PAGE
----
Dorset holiday

Stayed at Burton Bradstock, a little village by the coast in Dorset.  It has a pebbly beach that was great to play on during the day but almost better in the evening when it had a laid back feel as families gathered to fish, play and cook tea over campfires.  And the wonderful Hive Beach café for great seafood, coffee, cake, ice cream and all sorts of tasty temptations. Nearby is Bridport, a  Georgian market town where rural make do and mend meets bohemian.

Dorset holiday

Dorset holidayThe food was fantastic. Memories for me include the sweetest, juiciest scallops cooked perfectly at the Hive beach café for brunch with crisp bacon, egg and rocket, the mackerel we smoked on the beach, and the sweet, sticky chilli crevettes from the wood-fired oven at the wonderful Watch House café at West Bay. Guy would probably say the sausage sandwiches (our own sausage from home) we had on the beach, the freshest squid bought from the fishmonger at West Bay, definitely the mackerel and the pizzas at Town Mill bakery in Lyme Regis. For Ruby it’s the crisps and ice-creams!

But we all loved our beach meals. Really simple but in a fantastic setting, as relaxed as is possible without scoffing in bed, and with the freshest fish. It started when we picked up crab, a loaf of bread and a bag of cherries at Bridport market on the way down and scoffed the lot as soon as we got to the beach. But tea on the beach was even better. Squid just bundled in a bag with a squeeze of lemon, olive oil, chopped garlic and barbecued. With hunks of bread from the wonderful Town Mill Bakery in Lyme Regis and forkfuls of salad. The next night we took the old bread bin that Guy made into a smoker to the beach and did hot-smoked mackerel. Delicious.

Dorset holiday

Foraging wasn’t quite as successful. The fish seemed a bit reluctant to come near Guy’s line . Totally sustainable, our fishing style seemed to be more about feeding the fish than ourselves. So I was pleased to spot sea kale in abundance along the coast path as we did a 3 mile potter to a pub. I’ve never seen Ruby so excited by the prospect of eating cabbage. But when I consulted John Wright’s ‘Edible Seashore’ book I found he described it as having “the flavour and texture of a damp, thick face flannel.” We decided to give it a miss.

Dorset holiday

So we ‘foraged’ in the fishmongers in nearby West Bay, in the brilliant Modbury farmshop (an organic dairy farm with Jersey milk, home-grown veg, locally reared meat etc) and at the fabulous Town Mill Bakery.

We found natural clay on the beach that Ruby loved modelling, loved the playground made of rope at West Bay. And Ruby asked, “At night time, Mummy, does the sea stop?”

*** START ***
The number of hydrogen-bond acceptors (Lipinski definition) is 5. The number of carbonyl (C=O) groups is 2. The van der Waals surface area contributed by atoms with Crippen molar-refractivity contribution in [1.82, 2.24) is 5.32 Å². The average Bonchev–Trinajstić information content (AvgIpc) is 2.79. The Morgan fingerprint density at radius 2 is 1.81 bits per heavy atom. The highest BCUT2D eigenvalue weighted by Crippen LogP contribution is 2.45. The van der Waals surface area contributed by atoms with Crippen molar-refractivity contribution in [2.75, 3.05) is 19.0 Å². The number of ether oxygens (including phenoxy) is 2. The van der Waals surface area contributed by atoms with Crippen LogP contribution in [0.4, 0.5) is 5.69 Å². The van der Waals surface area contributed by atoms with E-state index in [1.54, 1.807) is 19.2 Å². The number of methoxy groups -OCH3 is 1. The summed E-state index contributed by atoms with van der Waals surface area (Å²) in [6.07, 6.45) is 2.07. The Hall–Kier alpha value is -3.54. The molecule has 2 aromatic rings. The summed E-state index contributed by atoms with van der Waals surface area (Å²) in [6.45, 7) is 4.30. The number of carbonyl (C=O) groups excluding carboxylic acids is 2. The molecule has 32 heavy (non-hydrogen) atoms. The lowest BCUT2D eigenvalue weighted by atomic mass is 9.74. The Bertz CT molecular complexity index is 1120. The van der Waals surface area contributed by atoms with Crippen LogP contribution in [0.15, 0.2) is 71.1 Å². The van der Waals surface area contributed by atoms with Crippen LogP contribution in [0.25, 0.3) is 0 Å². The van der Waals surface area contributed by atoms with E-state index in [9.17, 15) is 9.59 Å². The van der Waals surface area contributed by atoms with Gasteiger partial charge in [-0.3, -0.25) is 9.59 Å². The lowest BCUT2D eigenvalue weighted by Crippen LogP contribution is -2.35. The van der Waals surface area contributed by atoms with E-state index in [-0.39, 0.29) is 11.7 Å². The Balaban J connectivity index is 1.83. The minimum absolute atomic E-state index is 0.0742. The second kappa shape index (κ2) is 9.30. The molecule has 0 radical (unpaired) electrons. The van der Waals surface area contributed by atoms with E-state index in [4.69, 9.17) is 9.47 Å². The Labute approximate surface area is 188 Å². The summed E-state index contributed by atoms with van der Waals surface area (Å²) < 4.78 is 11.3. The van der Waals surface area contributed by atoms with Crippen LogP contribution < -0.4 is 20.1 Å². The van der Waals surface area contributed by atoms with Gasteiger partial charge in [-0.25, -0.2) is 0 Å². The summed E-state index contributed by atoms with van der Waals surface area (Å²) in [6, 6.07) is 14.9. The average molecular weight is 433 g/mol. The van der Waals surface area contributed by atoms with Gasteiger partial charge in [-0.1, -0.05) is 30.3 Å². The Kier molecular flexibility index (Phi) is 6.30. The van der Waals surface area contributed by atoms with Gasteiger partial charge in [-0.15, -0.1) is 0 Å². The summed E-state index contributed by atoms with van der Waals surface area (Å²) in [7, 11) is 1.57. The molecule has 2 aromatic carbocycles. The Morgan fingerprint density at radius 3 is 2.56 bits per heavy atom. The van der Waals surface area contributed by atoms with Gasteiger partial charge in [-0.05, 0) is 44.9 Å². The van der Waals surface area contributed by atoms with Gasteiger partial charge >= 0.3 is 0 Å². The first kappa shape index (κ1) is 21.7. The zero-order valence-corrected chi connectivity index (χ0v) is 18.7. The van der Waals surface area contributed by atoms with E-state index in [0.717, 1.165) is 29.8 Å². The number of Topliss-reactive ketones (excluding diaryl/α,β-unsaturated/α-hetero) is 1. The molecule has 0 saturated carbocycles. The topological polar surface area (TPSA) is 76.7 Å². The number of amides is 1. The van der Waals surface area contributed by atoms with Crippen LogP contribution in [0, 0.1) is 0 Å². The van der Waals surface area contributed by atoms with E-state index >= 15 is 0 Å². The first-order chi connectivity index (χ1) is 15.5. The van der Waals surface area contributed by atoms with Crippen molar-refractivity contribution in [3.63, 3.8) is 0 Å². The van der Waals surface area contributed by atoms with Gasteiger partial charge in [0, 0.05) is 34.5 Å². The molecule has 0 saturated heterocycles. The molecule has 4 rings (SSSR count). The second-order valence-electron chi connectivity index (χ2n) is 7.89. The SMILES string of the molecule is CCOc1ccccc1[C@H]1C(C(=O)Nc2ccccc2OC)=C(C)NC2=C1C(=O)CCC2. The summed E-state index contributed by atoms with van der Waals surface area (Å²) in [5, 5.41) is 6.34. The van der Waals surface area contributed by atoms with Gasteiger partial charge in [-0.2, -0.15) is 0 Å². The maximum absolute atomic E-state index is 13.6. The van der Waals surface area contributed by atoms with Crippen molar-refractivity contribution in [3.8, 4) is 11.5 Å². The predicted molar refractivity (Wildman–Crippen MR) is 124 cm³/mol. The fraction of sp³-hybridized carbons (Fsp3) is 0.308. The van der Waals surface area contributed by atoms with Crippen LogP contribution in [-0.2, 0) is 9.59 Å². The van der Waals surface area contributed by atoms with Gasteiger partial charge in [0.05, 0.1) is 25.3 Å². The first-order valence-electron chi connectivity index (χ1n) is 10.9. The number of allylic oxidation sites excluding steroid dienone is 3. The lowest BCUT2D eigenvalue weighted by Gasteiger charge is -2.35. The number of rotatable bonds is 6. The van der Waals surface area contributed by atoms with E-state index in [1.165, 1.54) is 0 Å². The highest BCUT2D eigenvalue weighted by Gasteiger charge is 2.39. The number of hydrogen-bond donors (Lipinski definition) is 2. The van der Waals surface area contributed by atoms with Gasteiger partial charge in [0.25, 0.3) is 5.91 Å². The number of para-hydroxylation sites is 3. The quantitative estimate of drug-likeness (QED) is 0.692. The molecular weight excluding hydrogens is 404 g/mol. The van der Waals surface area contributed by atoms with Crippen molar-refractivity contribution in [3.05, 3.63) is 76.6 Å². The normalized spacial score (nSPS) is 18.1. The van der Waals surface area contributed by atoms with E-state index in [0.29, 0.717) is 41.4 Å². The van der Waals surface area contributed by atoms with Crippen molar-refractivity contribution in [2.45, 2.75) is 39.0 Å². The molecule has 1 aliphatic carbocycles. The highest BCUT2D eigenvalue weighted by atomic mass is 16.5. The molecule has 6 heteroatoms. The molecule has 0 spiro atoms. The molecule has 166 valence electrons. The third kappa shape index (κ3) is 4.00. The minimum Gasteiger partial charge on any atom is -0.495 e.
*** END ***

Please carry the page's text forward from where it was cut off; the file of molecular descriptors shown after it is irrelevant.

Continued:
Interview with Alex Stevenson

Interview with Alex Stevenson who grows organic, cottage garden flowers at her smallholding in Worcestershire (www.dalecottagefarm.co.uk)

Andrea: What inspired you to plant your Flower Patch?

Alex: Initially, I just wanted to find a way of making a living from our smallholding by using my horticultural skills and experience. I have always been interested in flowers, predominantly wild flowers in the past, but increasingly garden varieties. I realised that there was a way to combine these interests and offer people the chance to have types of flowers which may not be available from conventional sources and which were local, seasonal and environmentally friendly. The weddings have evolved over time to become the core of the business.

Andrea: Which flowers have you had most success in growing for cutting?

Alex: I now have quite an established stock of perennials and shrubs, which keep giving year after year. The most useful of these are Hydrangea, Philadelphus, Viburnum, Veronica, Asters, Delphiniums and Phlox. The annual flowers are also indispensable and are easy to grow, my main performers in the annual patch are: Cosmos, Ammi, Sweetpeas, Larkspur, Statice, Nicotiana and Mollucella.

I experiment with a few new varieties each year but generally I choose those which: have a long life as a cut flower, have good scent, are beneficial to bees and other wildlife and which repeat flower (cut and come again).

flower-patch-photo-flowers

Andrea: What sort of flowers do you have most requests for?

Alex: The phrase I hear most from prospective brides is ‘I want a just picked from the garden look’ this is very much in vogue at present and makes me very happy to hear as it is just what I do!